Many people have felt the global impact of WannaCry – from late nights to a heightened sense of awareness, WannaCry has put many people on edge. Unfortunately, WannaCry will not be the last outbreak as assuredly as it wasn’t the first. Complex software systems will always have bugs. However, the knowledge, skill, and time needed to ferret those bugs out and develop them into exploits has increased significantly. With WannaCry, we’ve witnessed what can happen if those weaponized exploits are not safeguarded and handled like the dangerous weapons they are.
We are continuing to track the WannaCry ransomware plague and determine what can be learned from this global crisis. The folks at EndGame did an amazing job of breaking down the WannaCry ransomware worm. If you want a play-by-play analysis of the wormable variation, we highly recommend you dig into their post (after you’re done reading this, of course).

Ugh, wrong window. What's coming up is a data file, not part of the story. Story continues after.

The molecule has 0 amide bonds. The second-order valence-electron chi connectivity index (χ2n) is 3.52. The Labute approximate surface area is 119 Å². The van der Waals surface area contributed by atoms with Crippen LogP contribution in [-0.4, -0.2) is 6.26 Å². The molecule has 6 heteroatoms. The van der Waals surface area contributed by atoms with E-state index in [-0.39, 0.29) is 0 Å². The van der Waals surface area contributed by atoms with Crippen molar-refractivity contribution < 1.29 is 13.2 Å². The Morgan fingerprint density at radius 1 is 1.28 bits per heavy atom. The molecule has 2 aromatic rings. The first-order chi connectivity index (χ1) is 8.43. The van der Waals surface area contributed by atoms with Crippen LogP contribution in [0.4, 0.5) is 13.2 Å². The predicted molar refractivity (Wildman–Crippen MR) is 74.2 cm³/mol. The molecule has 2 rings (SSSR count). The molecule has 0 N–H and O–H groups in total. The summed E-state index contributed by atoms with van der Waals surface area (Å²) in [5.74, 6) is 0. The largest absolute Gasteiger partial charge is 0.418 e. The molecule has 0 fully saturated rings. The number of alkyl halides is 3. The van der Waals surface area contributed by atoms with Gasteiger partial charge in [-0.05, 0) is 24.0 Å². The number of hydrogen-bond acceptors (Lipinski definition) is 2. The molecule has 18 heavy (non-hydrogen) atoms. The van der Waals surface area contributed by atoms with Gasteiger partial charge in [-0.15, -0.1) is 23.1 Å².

As a team, we’ve primarily been tracking coverage of WannaCry to ensure new variants are covered by our product. As a result, we’ve been slogging through a surprisingly large number of variations.
Here’s what we have discovered.
Primary Malicious Components
First, a quick overview of the WannaCry worm for those unfamiliar with the inner workings of this ransomware:
Worm (a.k.a. mssecsvc.exe)
The worm is the first-stage dropper and is responsible for the worming behavior of this ransomware. It is 3.6MB (3723264 bytes) in size, and contains the URL “kill-switch” along with the SMB exploit for MS17-10. It contains the second-stage dropper in the clear as a resource named ‘R’, Since the dropper is in the clear and not otherwise compressed or obfuscated, string-based detections made for the dropper will always hit on the worm too, unless other conditions are added to those rules.
The propagation works (Read more...)
This is a Security Bloggers Network syndicated blog post authored by Cylance Threat Guidance Team. Read the original post at: Cylance Blog